Failure to Launch
EASTBOURNE, England—Ivan Dodig, while he’s ranked just 50th in the world and has never been above No. 32, has always seemed to me to be a model competitor. He treats the game like a job; he tries what he can, and if it doesn’t work, he doesn’t turn it into a personal reflection on himself. He knows his limits and works within them, and doesn’t indulge in the angst and self-torture that we see from many of his more talented colleagues. Dodig, at least, knows that he has limits.
Maybe that’s because, from a physical standpoint, Dodig is an unlikely-looking tennis player. He has a stocky build, rather than the long and lanky one we normally associate with the sport. Like his fellow lunch-bucket artist David Ferrer, he goes about his business with his shoulders hunched, and his shots are utilitarian rather than artistic or creative—in his hands, the racquet is a tool rather than a wand. The 28-year-old Croatian is not a performer in any sense; every move and expression is related to the work he has to do (though it should be noted that he's not above the occasional rage-filled outburst). Today, on grass against 6’5” Milos Raonic, serve-and-volley was his best tactic, so he served and volleyed. At one point in the second set, Dodig slipped and fell and spun out on the turf. His legs whirled out from under him like a break dancer’s. But when he stood up, there were no Murray-esque moans, no glares of anger at the slippery patch of grass beneath him, no time spent walking it off or feeling embarrassed about his tumble. Dodig got up and got on with it.
He also got on with upsetting Raonic, the top seed. Raonic has been here this week with new coach Ivan Ljubicic, and their practices have involved a fair amount of time spent rushing the net. Raonic tried to use that tactic against Dodig, to little avail. If he wasn’t passed at the net, he was caught in no-man’s land. To be fair, Raonic was equally hesitant from the baseline. If he wasn’t throwing a lame backhand slice into the net, he was late getting around for his inside-out forehand. Despite all that, Raonic still had a set point in the second-set tiebreaker, but somehow he failed to get in position for a simple backhand near the net. He caught it late, and pushed it wide. It wasn't Milos' day.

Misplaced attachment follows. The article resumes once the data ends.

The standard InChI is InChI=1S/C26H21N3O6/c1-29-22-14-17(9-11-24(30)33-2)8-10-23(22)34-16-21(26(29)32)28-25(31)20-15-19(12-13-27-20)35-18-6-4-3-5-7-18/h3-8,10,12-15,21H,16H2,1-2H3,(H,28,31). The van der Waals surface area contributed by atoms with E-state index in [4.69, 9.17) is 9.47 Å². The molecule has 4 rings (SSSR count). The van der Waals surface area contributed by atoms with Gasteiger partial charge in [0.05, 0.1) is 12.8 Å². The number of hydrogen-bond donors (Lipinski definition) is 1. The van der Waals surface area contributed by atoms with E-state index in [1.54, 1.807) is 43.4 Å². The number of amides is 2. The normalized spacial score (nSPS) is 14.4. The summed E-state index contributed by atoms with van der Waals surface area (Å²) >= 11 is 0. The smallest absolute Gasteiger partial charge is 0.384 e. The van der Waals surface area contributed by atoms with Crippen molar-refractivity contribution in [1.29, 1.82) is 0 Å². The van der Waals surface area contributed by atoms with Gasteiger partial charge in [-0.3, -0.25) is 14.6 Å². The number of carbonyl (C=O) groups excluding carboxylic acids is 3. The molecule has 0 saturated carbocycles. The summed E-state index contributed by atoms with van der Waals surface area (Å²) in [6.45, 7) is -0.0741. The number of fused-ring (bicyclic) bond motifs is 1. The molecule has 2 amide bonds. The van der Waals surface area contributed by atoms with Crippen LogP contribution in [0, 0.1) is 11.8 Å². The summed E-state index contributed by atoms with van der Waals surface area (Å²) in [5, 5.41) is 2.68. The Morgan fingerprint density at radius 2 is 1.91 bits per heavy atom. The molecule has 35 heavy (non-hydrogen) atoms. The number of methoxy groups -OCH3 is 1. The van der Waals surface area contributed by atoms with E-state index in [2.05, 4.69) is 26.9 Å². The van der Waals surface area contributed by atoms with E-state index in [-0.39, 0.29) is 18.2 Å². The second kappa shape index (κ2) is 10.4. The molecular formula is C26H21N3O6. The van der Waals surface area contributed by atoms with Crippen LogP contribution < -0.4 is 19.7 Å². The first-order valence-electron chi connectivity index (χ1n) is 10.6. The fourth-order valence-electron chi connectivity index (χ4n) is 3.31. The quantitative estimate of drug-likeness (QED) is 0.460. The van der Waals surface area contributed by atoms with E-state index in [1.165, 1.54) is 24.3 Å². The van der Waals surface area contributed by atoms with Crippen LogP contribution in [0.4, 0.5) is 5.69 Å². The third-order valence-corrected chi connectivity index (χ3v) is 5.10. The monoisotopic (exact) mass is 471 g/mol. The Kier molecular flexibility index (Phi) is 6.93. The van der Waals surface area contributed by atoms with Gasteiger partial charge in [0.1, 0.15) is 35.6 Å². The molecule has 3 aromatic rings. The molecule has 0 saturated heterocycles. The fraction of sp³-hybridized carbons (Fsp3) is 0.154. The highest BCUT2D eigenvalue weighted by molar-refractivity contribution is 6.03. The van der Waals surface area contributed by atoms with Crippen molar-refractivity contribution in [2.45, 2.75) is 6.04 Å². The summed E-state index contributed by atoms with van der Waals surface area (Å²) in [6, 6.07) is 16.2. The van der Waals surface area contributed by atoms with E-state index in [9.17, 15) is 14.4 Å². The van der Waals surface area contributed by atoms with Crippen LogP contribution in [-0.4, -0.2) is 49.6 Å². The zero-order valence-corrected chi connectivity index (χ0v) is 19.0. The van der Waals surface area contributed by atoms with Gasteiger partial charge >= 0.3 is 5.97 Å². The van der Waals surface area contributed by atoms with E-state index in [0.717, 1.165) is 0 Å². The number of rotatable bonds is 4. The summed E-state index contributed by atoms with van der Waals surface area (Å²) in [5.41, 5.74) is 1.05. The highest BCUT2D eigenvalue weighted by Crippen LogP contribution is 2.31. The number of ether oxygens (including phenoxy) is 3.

Asked about his new coaching arrangement with Ljubicic, Raonic said, “Obviously, I think it needs time, that’s for sure, and I think the approach and things we’re trying to achieve are a bit different. We’re trying to incorporate things and understanding that it’s not always going to work, try to sort of win the matches but sort of think about what I’m trying to improve. It’s about having a long-term goal.”
At the All England Club in 2011, one veteran tennis writer predicted that Raonic would win Wimbledon within four years. With that serve, it didn’t seem like an insane thing to say. Next week we’ll be halfway there, and while the Canadian has steady progress during that time—he’s No. 15 in the world—he hasn’t shown a special aptitude for grass. He lost to Sam Querrey in the second round at Wimbledon last year, and so far in 2013 he’s 0-2 on the surface. Today he expressed some misgivings about trying to round his game into shape while having to practice on it.
“I’ve got to figure out my thing,” Raonic said. “It’s like I’m just not executing the things I need to execute. Obviously the surface doesn’t make it easy. I think it’s easier for me to figure out things on hard courts.”
Raonic, a big man and bigger server who does his best to think and play like Pete Sampras, seemed like the model of a Wimbledon winner when he arrived on tour. But the missile-throwing model is starting to look pretty creaky. What I noticed most today was how easily Dodig was able to get Raonic out of position and make him look a step slow. The slice serve out wide in the deuce court, the sharp cross-court backhand, the drop volley—Raonic struggled to find answers to all of these. The last Raonic-esque ace machine to win Wimbledon was Goran Ivanisevic in 2001. Since then, there have been four champions, Lleyton Hewitt, Roger Federer, Rafael Nadal, and Novak Djokovic—speed merchants all.
Afterward, Raonic was upbeat, albeit in a decidedly morose way. “Can’t play much worse," he said, "so it’s only going to get better. I think I should be positive in that sense.”
As bad as Raonic was, I enjoyed seeing Dodig find his way to an upset victory. Early in the second set, he knew he had chance, but he couldn’t convert the break to put it away. After one mishit, Dodig stopped, looked down at the court, and brought his fingers toward his face. It appeared for a second like he might jab them right into his eyes, but he held off. It was a violent way of telling himself to stay focused, and about as close as he gets to hamming it up.
Today Dodig stayed focused and kept Raonic moving. His shots, while hardly artistic or even powerful, put him into winning positions—nothing more, nothing less. When it was over, he allowed himself to do a little performing. After the handshake, Dodig crossed the net, looked up at his coach, and, very briefly, jumped for joy. Then he hunched his shoulders again and put his racquets—his tools—back into his bag.